Tuesday, January 11, 2005

Greenspan Dismisses Fears of Mortgage Bubble

Rising home prices combined with the low interest rates of the past five years have led to current speculation of a national housing bubble, causing some homeowners, lenders, and brokers to worry that the nation’s increasing home values will eventually begin to level and decline. In a speech at the America’s Community Bankers annual convention, Federal Reserve Board chairman Alan Greenspan dismissed the notion, stating that, “Even though some down payments are borrowed, it would take a large, and historically most unusual, fall in home prices to wipe out a significant part of home equity.”

Stating that many who purchased their home even a year ago have sufficient equity to withstand a price correction, Greenspan outlined his belief that it is unlikely housing prices could become severely distorted given the diversity and size of the United States. “If lenders, including community bankers, continue their prudent lending practices, household financial conditions should be all the more likely to weather future challenges,” said Greenspan.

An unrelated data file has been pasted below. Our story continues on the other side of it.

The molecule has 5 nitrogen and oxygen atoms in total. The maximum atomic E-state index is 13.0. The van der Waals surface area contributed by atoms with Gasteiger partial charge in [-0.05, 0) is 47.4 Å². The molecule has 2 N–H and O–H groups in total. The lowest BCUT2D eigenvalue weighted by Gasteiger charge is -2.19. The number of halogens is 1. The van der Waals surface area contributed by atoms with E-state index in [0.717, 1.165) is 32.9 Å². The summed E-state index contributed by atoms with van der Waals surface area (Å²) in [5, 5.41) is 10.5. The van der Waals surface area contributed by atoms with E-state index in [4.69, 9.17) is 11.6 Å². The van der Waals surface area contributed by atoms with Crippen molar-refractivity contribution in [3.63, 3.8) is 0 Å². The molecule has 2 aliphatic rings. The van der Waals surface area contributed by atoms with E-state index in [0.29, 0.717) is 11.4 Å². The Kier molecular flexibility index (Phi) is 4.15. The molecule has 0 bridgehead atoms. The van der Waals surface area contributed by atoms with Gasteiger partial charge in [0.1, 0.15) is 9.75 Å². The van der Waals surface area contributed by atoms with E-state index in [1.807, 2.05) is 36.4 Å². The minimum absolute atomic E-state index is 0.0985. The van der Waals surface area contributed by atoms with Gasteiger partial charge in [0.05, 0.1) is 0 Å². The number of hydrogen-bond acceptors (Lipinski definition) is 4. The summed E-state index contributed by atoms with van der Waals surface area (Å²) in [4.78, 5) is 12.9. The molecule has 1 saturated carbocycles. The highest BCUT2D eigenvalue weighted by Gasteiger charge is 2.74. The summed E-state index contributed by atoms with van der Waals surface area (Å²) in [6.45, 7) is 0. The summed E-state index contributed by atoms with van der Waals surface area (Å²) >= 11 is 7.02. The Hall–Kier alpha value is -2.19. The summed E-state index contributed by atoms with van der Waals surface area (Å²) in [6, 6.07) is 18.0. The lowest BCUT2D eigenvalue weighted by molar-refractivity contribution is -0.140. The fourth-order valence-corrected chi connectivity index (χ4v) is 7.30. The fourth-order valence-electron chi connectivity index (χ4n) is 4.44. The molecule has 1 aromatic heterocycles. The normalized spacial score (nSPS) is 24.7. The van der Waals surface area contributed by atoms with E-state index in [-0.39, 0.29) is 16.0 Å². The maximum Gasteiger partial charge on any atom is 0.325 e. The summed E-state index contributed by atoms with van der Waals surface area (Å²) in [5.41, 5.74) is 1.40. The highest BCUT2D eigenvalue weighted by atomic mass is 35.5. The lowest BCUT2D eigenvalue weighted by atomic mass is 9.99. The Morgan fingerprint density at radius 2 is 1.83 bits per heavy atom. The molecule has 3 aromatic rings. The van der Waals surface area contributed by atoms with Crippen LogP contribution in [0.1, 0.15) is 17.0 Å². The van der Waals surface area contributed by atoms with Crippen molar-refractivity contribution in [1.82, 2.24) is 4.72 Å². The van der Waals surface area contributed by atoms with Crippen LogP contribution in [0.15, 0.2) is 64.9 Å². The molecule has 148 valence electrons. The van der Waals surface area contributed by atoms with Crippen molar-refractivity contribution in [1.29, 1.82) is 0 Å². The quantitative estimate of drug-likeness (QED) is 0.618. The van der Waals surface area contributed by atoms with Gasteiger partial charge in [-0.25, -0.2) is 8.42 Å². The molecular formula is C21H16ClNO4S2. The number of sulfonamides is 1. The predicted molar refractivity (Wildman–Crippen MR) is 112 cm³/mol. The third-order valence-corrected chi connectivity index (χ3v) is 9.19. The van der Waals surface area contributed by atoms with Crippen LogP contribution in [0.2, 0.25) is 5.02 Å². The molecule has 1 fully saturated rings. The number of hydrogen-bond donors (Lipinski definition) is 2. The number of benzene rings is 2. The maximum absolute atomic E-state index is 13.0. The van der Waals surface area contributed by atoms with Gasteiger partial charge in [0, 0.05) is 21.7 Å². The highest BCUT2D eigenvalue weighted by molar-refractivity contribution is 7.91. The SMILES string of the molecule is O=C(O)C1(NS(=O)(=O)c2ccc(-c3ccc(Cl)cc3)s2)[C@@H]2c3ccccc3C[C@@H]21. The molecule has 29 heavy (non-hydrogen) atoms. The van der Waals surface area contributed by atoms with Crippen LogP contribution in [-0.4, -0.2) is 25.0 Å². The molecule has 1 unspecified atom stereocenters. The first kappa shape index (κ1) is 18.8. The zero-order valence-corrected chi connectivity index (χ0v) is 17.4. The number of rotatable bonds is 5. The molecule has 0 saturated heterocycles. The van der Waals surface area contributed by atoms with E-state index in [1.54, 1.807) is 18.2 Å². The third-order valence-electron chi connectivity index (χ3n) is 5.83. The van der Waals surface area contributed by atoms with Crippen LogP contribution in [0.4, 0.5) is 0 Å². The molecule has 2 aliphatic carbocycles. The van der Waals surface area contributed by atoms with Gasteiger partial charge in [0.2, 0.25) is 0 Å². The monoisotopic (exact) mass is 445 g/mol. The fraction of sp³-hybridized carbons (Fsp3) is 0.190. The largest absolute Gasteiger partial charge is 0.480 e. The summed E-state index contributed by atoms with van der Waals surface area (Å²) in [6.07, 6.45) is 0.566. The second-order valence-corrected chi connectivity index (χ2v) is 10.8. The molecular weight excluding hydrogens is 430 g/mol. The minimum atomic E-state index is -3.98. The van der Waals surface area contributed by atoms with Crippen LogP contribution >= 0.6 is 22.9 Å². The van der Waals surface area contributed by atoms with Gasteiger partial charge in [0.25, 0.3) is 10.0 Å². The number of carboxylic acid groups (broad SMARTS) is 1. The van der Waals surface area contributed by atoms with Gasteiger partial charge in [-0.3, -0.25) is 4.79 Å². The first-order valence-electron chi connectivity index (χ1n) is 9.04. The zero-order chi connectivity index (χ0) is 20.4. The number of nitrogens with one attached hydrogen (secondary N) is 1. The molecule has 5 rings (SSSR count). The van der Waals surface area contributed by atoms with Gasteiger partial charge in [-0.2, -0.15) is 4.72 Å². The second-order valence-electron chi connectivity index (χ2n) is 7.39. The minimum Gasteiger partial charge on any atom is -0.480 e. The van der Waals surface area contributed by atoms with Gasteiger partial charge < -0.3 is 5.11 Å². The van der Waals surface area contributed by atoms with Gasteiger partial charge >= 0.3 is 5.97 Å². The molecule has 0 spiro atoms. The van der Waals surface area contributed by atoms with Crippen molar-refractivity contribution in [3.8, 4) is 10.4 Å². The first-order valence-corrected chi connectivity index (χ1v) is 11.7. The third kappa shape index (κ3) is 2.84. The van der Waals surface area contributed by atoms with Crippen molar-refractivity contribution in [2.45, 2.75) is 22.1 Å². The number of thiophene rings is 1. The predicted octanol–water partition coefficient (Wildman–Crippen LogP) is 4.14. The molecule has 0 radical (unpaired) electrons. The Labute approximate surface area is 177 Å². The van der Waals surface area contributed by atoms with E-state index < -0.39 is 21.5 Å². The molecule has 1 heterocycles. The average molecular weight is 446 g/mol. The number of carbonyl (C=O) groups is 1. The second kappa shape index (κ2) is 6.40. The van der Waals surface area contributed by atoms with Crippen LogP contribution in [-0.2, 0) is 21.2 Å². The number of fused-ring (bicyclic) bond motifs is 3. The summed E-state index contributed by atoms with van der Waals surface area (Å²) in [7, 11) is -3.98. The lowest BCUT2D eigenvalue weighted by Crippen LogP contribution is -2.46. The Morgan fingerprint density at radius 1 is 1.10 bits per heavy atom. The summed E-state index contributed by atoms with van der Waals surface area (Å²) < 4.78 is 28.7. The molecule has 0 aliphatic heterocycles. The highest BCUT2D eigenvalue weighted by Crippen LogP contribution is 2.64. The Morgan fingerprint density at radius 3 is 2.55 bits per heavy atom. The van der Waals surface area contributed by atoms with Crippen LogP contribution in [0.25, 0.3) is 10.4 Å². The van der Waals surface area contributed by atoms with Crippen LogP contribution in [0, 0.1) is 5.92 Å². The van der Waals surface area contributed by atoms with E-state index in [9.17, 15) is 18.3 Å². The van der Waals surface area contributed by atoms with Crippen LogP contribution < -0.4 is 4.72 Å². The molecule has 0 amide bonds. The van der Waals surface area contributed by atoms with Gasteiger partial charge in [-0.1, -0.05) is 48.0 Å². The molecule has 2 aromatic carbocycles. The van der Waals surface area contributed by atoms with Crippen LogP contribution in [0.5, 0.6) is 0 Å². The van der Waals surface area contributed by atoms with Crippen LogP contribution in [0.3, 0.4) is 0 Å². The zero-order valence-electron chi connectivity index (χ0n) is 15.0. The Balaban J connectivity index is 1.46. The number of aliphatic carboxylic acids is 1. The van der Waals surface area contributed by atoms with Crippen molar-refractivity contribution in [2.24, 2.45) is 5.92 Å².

Despite speculation that home values have grown inorganically, there has been little evidence to bring action from the industry. To the contrary, home equity borrowing has continued in the wake of the refinance boom and home equity lenders have benefited from aggressive and responsible products.

Across the nation homeowners have enjoyed the benefit of increasing home values that proved quite valuable during the refinance boom. Refinancing to take advantage of historically low interest rates, the increase in home value provided extra cash to homeowners. With interest rates beginning to climb and the refinance boom over, homeowners are still taking advantage of rising values; now, however, through flexible second mortgage options.


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